However, he added that while he was putting his best foot forward in many seats in UP,  in a way these were also “test elections” to see how the work of the Bhim Army and ASP was resonating with the people. 

Also Read: Priyanka Vadra’s women-centric campaign long shot in UP. BJP must look at its male hierarchy

Won’t rule out alliance with Congress, how SP talks collapsed

While a coalition with the SP was completely out of the question, Azad was non-committal about whether the ASP would get into an alliance with the Congress after the polls or later on. 

He said that while he greatly respected Congress leaders Priyanka Gandhi Vadra and Rahul Gandhi individually, there were some ideological inconsistencies between him and the Congress that he could not reconcile at the moment.

“There are quite a few issues. However, I will remain tight-lipped for now. In politics, everything is dependent on possibility. Therefore, who knows what the future may hold. I will not completely write it off,” said Azad on a possible alliance with the Congress.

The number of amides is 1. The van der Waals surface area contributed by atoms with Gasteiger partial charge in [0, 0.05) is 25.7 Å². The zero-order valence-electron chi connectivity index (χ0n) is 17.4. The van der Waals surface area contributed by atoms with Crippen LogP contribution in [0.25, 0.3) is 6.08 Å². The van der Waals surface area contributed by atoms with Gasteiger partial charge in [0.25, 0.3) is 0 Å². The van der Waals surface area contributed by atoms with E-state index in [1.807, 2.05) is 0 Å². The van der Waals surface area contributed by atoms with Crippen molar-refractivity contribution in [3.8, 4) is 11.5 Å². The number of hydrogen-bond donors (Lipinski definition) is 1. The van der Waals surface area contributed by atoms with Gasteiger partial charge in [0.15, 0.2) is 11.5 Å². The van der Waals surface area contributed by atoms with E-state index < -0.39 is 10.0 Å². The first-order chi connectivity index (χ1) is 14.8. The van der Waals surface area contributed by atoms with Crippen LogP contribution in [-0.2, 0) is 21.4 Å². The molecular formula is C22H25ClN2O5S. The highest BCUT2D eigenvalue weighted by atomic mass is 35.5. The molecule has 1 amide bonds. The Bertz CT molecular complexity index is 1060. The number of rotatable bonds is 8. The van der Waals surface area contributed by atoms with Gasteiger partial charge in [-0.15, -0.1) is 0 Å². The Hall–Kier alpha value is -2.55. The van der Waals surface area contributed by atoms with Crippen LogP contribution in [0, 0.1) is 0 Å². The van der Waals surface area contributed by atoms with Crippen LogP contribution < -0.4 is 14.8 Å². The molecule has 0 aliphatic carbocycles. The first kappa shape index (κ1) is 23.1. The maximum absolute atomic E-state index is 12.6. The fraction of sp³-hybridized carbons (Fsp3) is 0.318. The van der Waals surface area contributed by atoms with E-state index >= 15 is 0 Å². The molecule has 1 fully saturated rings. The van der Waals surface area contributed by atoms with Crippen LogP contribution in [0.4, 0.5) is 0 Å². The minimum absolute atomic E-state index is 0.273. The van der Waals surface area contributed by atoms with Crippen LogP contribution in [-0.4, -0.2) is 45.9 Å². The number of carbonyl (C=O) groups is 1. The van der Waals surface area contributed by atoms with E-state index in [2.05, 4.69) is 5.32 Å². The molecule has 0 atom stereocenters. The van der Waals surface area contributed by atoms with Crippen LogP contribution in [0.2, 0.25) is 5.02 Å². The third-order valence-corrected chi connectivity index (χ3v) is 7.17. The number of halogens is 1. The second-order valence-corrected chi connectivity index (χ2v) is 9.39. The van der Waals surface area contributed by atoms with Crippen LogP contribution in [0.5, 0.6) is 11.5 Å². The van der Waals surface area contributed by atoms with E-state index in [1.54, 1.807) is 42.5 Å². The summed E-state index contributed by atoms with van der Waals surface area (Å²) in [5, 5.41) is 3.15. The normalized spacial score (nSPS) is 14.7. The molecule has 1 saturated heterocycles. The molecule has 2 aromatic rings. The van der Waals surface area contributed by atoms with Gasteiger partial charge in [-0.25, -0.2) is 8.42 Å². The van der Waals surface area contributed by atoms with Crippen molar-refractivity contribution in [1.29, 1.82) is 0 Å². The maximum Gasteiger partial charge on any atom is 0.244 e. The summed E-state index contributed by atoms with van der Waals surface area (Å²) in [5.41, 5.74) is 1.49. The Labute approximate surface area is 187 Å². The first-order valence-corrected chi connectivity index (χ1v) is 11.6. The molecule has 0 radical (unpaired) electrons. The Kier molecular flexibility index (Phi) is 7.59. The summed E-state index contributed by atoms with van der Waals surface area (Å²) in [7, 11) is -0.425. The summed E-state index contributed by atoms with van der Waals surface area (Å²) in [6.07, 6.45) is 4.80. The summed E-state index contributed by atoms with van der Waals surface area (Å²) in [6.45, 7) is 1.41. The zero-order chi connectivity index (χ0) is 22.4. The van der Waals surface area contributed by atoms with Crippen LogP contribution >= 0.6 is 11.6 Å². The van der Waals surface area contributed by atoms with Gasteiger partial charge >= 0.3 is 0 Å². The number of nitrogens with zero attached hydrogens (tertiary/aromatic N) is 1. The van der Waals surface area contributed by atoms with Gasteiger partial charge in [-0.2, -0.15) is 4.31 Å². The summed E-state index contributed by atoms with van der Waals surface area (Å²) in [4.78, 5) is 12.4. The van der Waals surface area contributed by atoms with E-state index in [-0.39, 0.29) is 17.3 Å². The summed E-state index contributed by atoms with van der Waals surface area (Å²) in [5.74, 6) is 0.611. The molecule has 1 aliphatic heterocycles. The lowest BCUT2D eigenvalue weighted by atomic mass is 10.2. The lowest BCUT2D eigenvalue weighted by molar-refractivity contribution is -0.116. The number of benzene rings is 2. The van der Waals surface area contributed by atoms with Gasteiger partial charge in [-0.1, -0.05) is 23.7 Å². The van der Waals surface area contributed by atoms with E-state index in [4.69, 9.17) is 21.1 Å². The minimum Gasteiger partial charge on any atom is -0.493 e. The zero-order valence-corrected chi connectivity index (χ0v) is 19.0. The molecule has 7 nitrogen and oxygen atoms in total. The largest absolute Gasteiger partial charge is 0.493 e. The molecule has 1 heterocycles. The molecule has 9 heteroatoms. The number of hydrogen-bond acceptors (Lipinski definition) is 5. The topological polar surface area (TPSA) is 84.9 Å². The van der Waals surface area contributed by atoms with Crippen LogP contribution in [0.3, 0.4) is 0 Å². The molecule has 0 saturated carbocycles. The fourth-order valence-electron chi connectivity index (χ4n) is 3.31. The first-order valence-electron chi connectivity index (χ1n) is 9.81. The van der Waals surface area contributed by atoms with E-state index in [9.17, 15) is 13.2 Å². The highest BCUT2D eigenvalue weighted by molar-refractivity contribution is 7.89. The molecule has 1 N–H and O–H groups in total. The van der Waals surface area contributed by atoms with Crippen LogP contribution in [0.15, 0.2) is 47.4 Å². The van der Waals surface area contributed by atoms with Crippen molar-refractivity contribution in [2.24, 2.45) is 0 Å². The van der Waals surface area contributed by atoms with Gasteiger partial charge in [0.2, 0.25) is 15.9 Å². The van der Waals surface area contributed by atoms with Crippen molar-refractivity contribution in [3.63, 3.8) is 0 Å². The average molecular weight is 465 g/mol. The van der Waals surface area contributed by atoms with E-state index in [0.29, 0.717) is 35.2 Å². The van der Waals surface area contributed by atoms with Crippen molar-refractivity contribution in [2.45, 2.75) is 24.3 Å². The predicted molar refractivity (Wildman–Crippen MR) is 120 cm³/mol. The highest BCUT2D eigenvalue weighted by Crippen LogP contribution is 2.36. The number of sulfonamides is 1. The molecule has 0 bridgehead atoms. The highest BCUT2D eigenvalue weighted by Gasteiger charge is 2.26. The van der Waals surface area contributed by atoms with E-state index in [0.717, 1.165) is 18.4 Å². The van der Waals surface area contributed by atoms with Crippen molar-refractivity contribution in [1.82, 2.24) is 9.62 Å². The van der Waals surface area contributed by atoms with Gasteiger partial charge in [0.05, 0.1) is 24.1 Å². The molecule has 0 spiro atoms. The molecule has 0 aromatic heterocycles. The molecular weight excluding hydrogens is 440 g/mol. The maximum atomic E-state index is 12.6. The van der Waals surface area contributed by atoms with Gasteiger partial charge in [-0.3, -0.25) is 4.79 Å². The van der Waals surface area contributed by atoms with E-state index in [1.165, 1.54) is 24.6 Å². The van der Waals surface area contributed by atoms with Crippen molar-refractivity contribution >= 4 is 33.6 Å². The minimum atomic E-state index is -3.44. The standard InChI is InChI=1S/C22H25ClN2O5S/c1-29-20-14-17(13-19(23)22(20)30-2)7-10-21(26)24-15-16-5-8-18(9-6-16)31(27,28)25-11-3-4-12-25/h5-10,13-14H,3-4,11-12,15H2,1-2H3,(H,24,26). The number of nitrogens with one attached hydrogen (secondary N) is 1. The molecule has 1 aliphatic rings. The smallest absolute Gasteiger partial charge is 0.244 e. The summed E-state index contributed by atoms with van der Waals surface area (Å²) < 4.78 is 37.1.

He said that many things may change while working towards progress, but also asserted that for the time being he had decided not to ally with any big parties. 

This comes right after the decision not to be part of the Samajwadi Party alliance. 

He accused the SP of only wanting Dalit votes, but not a Dalit leadership. He said that not a single person from the Scheduled Caste (SC) community was part of the SP’s leadership committee.

Azad added that he had been in talks with SP chief Akhilesh Yadav for the past six months, with the aim of uniting the opposition and forming a strong front to defeat the BJP. 

He said that Yadav had first assured him of 25 seats but later changed this to two or three, which Azad decided would not work. In the interim, he had given Yadav time and followed up — but after a point, he decided that he would not settle for so few seats..